- The diplomatic row over Guatemala’s accusations against Colombian Defense Minister Iván Velásquez in relation to an Odebrecht investigation have cast light on the Giammattei administration’s persecution of anti-corruption judges and prosecutors in Guatemala, reports the Guardian. “One of the most egregious examples is that of Virginia Laparra, a former anti-corruption prosecutor who last week was sentenced to four years in prison for abuse of authority for reporting her suspicion that a judge had leaked sensitive details from a sealed corruption case. Amnesty International has said it considers Laparra to be a political prisoner.” (See yesterday’s post.)
- Experts say Guatemala’s accusations against former leaders of the U.N.-backed international anti-corruption mission (CICIG) is an election year attempt to assure conservative voters its like won’t be seen again, according to the Associated Press.
- At least three people died in anti-government protests in Lima, yesterday. Police used tear gas to disperse crowds in Peru’s capital, where protesters have been converging from around the country. So far, 53 people have died in a month of anti-government protests. (Associated Press, BBC)
- Bolivian protesters ended blockades that had largely isolated the country’s Santa Cruz region, but leaders said they could resume, reports the Associated Press.
- Brazilian Environment Minister Marina Silva hope to reverse the Bolsonaro climate legacy. The Lula administration has committed to zero deforestation by 2030 and hopes to host the COP30 climate summit in 2025. This week at the World Economic Forum, Silva also stressed the need for the international community to honor investment commitments to help Brazil in its climate mitigation and adaptation efforts now. (Washington Post)
- Brazil’s environmental agency, Ibama, carried out the first raids against illegal deforestation in the Amazon rainforest under the Lula administration, yesterday. While the additional funding and staff promised by the new president haven’t reached the agency yet, Ibama agents told Reuters that they already felt more empowered by President Luiz Inácio Lula da Silva announcing environmental protection as a top priority.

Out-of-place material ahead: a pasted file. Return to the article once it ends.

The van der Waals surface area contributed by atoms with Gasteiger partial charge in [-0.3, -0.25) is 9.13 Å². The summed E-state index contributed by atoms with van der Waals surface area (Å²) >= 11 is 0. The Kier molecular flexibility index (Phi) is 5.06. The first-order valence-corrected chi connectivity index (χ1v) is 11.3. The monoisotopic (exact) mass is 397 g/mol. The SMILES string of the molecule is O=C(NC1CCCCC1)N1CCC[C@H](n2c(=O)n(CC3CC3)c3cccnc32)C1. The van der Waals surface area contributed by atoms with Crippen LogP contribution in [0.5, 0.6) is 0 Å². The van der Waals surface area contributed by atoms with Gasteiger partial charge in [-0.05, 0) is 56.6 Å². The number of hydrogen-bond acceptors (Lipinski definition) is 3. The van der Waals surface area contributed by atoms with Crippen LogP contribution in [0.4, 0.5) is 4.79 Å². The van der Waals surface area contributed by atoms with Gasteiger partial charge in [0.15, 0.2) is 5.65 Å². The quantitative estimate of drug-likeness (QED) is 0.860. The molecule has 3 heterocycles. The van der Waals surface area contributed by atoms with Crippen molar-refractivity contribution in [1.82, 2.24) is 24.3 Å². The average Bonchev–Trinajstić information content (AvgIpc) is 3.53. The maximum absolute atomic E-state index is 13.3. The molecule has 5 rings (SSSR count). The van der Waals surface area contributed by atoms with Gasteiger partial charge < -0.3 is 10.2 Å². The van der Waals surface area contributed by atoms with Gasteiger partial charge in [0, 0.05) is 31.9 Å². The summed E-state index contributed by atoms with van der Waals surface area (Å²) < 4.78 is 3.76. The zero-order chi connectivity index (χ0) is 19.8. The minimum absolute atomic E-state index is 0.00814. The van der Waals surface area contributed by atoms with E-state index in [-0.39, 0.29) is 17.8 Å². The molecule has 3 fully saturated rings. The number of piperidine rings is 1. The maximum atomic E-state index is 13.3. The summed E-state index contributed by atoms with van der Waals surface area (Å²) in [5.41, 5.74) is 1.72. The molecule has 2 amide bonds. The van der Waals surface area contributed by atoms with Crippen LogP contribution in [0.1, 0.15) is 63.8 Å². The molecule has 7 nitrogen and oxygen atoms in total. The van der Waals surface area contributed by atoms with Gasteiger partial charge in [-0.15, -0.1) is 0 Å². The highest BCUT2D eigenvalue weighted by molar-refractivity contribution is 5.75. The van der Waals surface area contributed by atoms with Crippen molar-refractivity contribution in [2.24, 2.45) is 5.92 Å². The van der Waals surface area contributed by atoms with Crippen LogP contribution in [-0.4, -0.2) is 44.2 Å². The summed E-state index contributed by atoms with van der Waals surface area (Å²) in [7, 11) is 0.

- Chile’s government rejected the controversial $2.5 billion iron and copper mining Dominga project proposed in an area important for biodiversity and marine life. A ministerial committee found that the plan for an open-pit mine, processing and desalination plants, did not include sufficient efforts to mitigate the impact on nearby reserves, which are home to bottlenose dolphins, several species of whale and the Humboldt penguin, reports the Guardian.
- “We are confident that a robust, traceable, evidence-based (decision) has been adopted here,” said Chilean Environmental Minister Maisa Rojas. The project has a controversial political history in Chile, reports AFP.
- A landmark lawsuit in Guyana seeks to overturn the country’s agreement with ExxonMobil to extract Guyana’s vast stores of petroleum. Lawyer Melinda Janki argues the government’s approval of Exxon’s operations violates constitution’s guarantee of a healthy environment to both current and future citizens, reports Wired Magazine. (See yesterday’s Just Caribbean Updates.)
- A police reform plan announced by Venezuelan President Nicolás Maduro appears to be a blueprint for a police state, reports InSight Crime. “If enacted, it would achieve little more than flooding the streets with easily-corruptible police forces.”
- There has been a lot of optimism about Venezuela advancing towards “free and fair” elections next year, through internationally mediated negotiations between the Maduro government and political opposition parties. But much more progress should have been made by now for this to actually happen, argues Guillermo Zubillaga in Americas Quarterly.
- Venezuela’s unofficial dollarization has created a “hellscape” of inequality, reports Foreign Policy.
- The new head of Venezuela’s state oil company PDVSA has suspended most oil export contracts while his team reviews them in a move to avoid payment defaults, reports Reuters.
- A foreign military intervention in Haiti would have little sustainable impact, according to Canada’s ambassador to the U.N., Bob Rae. (Globe and Mail)
- Ecuadorean President Guillermo Lasso said he’d skip next week’s CELAC summit in Buenos Aires. (Mercopress)
- “The case of the U.S.A. vs García Luna brings Washington’s war against drug trafficking into new territory; never before has such a high-level Mexican official been tried in an American courtroom,” notes Ioan Grillo in Narco Politics. (See Tuesday’s post.)
- The García Luna trial will shed light on the weaknesses of the U.S. war on drugs, according to InSight Crime. (See Tuesday’s post.)
- Mexican President Andrés Manuel López Obrador said his government will consider a plea by imprisoned drug lord Joaquin “El Chapo” Guzmán to be returned to Mexico to complete his sentence on humanitarian grounds. Guzmán is serving a life sentence in the U.S. for a drug conspiracy that spread murder and mayhem for more than twenty years. (Associated Press, CBS)
- “Through the story of Desafío, a boy who grew up on the streets of Tegucigalpa, Honduras, InSight Crime delves into the internal workings that make Barrio 18 tick, the constant state of paranoia that its members are kept under, and the brutal response to anyone who dares to dream of a different life.”
- Colombia is looking to supplement a global deal setting minimum tax levels for multinationals with an additional accord among its fellow Latin American countries, reports Reuters.